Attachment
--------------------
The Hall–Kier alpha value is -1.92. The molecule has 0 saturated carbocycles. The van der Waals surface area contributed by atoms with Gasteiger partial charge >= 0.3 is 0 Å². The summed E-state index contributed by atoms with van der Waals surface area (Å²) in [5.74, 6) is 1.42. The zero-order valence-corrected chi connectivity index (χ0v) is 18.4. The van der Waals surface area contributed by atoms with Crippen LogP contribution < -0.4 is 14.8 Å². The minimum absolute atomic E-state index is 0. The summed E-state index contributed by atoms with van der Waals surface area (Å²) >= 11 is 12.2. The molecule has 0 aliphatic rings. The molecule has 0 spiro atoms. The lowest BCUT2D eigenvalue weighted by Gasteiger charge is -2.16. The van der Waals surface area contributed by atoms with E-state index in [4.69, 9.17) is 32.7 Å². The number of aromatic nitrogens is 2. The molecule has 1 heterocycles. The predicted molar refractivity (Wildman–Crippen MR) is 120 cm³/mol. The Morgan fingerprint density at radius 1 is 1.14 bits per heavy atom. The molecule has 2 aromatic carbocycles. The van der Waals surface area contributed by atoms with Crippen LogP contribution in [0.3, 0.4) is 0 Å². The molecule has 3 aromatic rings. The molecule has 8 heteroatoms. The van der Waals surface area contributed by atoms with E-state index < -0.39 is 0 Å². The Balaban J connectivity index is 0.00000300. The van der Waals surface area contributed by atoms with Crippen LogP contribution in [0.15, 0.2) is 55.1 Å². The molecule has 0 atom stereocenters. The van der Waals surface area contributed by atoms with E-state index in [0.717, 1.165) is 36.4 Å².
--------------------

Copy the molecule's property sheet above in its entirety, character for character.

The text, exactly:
The Hall–Kier alpha value is -1.92. The molecule has 0 saturated carbocycles. The van der Waals surface area contributed by atoms with Gasteiger partial charge >= 0.3 is 0 Å². The summed E-state index contributed by atoms with van der Waals surface area (Å²) in [5.74, 6) is 1.42. The zero-order valence-corrected chi connectivity index (χ0v) is 18.4. The van der Waals surface area contributed by atoms with Crippen LogP contribution < -0.4 is 14.8 Å². The minimum absolute atomic E-state index is 0. The summed E-state index contributed by atoms with van der Waals surface area (Å²) >= 11 is 12.2. The molecule has 0 aliphatic rings. The molecule has 0 spiro atoms. The lowest BCUT2D eigenvalue weighted by Gasteiger charge is -2.16. The van der Waals surface area contributed by atoms with E-state index in [4.69, 9.17) is 32.7 Å². The number of aromatic nitrogens is 2. The molecule has 1 heterocycles. The predicted molar refractivity (Wildman–Crippen MR) is 120 cm³/mol. The Morgan fingerprint density at radius 1 is 1.14 bits per heavy atom. The molecule has 2 aromatic carbocycles. The van der Waals surface area contributed by atoms with Crippen LogP contribution in [0.3, 0.4) is 0 Å². The molecule has 3 aromatic rings. The molecule has 8 heteroatoms. The van der Waals surface area contributed by atoms with E-state index < -0.39 is 0 Å². The Balaban J connectivity index is 0.00000300. The van der Waals surface area contributed by atoms with Crippen LogP contribution in [0.15, 0.2) is 55.1 Å². The molecule has 0 atom stereocenters. The van der Waals surface area contributed by atoms with E-state index in [0.717, 1.165) is 36.4 Å².